FROM ITS BEGINNING, THE ANABAPTIST MOVEMENT—the radical wing of the Reformation centered in Switzerland and the Netherlands—suffered continuous displacement, heavily persecuted by both Catholic and Protestant authorities. Mennonites were chased all over Europe, and by the 17th century many had settled in Prussia. The late 18th century saw a major migration of Prussian Mennonites to southern Ukraine, where they had been invited by Catherine the Great, the Tsarina of Russia, because of their reputation as hardworking farmers who had proven successful at cultivating marginal lands. My people come from this wing of the Mennonite movement, and they flourished in Ukraine and Russia for almost 150 years, living in relatively autonomous, German-speaking villages. Catherine granted them religious freedom, including exemption from military service, in exchange for their pioneering and settling the step lands of Southern Ukraine.
The Schulz family (my maternal grandparents) were entrepreneurs who in the late 19th century built a machine factory manufacturing farm equipment that was used all over Russia. But the prosperity of the Mennonite villages contrasted starkly with the lot of both the majority of Russian peasants (who had been liberated from serfdom only one generation earlier) and the emerging urban industrial working class. The profound disparities between the landed gentry and the poor throughout Russia resulted in an aborted revolutionary coup in 1905. World War I further exacerbated social and economic tensions throughout the archaic Tsarist regime. All of these contradictions came to a head in the October Revolution of 1917, lead by Vladamir Lenin.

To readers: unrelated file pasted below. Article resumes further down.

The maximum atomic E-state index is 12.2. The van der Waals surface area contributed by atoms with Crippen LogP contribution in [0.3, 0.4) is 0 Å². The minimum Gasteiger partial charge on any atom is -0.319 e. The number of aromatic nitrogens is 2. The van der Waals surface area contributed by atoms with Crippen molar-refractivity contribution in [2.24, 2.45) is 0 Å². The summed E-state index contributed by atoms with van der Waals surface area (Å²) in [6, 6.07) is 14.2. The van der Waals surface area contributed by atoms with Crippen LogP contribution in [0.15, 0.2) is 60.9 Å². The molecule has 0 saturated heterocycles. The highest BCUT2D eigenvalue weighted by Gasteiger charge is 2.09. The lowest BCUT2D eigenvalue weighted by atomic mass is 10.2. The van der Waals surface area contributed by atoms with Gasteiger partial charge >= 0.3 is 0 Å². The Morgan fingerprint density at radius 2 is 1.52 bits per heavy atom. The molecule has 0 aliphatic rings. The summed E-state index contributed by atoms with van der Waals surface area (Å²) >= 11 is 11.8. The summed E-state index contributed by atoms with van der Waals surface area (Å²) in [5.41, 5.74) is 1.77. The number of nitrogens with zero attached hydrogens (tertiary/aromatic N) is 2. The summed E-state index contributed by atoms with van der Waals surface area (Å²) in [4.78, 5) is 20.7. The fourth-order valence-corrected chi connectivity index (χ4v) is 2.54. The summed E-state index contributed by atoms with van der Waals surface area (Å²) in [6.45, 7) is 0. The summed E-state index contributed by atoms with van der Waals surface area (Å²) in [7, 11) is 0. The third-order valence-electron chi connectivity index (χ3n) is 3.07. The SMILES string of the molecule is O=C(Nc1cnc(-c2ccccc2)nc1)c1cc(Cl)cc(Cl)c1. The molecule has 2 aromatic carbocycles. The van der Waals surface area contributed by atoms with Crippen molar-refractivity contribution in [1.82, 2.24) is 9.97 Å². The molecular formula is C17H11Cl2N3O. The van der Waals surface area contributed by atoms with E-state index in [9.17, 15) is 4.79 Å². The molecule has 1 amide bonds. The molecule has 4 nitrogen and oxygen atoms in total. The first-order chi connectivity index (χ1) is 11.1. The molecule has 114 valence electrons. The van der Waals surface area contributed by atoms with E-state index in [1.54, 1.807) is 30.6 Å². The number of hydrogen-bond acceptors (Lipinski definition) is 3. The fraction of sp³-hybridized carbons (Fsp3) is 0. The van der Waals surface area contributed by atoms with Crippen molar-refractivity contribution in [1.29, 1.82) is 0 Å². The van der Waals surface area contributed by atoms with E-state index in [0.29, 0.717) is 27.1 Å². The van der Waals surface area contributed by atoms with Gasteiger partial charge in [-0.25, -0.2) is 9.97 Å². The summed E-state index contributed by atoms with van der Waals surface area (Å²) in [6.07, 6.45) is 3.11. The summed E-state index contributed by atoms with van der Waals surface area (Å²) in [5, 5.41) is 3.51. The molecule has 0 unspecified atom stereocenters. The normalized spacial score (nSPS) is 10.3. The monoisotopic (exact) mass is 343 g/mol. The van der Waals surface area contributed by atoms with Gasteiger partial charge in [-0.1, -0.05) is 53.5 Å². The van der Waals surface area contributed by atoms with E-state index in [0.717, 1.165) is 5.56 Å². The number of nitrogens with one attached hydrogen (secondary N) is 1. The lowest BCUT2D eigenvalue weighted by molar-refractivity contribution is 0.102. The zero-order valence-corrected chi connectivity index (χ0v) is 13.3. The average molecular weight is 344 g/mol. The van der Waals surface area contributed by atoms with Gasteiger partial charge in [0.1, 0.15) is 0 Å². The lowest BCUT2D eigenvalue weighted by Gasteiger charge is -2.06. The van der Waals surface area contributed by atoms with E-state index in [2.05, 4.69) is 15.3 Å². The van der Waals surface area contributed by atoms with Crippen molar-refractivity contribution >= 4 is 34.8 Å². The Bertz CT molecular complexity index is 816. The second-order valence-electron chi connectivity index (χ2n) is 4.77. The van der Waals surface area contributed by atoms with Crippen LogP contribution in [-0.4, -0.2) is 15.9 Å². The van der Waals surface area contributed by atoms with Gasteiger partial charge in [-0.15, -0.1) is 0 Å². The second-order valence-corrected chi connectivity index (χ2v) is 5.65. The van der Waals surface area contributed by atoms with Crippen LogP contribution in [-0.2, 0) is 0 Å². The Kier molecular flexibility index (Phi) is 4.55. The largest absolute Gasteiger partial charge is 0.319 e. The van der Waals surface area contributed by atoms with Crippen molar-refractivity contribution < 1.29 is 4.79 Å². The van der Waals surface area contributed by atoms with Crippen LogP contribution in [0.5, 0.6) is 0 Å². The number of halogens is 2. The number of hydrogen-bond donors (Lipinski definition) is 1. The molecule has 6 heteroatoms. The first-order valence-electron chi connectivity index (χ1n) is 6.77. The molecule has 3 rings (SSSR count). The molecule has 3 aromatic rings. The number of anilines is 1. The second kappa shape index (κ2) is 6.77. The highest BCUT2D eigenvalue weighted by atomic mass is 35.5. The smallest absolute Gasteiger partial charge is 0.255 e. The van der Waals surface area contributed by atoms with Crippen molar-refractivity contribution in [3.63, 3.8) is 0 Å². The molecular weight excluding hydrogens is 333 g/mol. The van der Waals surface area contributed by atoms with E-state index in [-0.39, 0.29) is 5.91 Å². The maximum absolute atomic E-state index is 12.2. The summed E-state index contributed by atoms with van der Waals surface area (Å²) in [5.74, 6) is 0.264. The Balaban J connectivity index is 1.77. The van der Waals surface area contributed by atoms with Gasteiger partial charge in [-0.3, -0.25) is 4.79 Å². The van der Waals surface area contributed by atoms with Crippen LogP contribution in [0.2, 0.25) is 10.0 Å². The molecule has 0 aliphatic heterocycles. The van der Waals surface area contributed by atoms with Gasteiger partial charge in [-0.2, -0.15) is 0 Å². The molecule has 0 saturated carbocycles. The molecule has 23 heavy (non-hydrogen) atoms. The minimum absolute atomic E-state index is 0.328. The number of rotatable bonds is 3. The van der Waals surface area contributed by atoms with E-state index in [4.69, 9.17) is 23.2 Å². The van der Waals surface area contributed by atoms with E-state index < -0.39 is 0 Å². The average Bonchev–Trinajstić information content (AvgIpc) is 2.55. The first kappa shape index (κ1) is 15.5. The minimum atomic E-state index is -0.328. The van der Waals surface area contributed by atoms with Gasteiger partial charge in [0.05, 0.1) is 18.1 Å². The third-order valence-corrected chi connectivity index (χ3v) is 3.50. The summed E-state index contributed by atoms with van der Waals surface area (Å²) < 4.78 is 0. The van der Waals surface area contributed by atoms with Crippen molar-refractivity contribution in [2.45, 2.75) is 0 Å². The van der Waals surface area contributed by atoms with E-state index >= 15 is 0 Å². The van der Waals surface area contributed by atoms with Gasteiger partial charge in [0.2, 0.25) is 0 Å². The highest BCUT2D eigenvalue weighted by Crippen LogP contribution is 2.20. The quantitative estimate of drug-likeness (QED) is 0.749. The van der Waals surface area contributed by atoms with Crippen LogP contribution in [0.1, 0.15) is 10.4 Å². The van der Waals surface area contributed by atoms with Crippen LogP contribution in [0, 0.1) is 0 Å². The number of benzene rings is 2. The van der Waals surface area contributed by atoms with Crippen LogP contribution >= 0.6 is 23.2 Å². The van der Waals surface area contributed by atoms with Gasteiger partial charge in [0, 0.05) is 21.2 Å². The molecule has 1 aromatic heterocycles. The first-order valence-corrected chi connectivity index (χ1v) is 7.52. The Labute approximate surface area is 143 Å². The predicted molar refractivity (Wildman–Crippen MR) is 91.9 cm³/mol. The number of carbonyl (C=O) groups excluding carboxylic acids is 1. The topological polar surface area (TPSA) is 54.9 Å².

After the Tsar was overthrown by the Bolsheviks, three years of civil war ensued throughout Russia. In Ukraine the fighting was the bloodiest, raging back and forth between three armed forces: the Red Army of the Soviets; the White Army of Tsarist supporters (backed by the West); and the irregular but formidable forces of Ukrainian nationalists and anarchists. These battles raged right through the yard we were now standing in.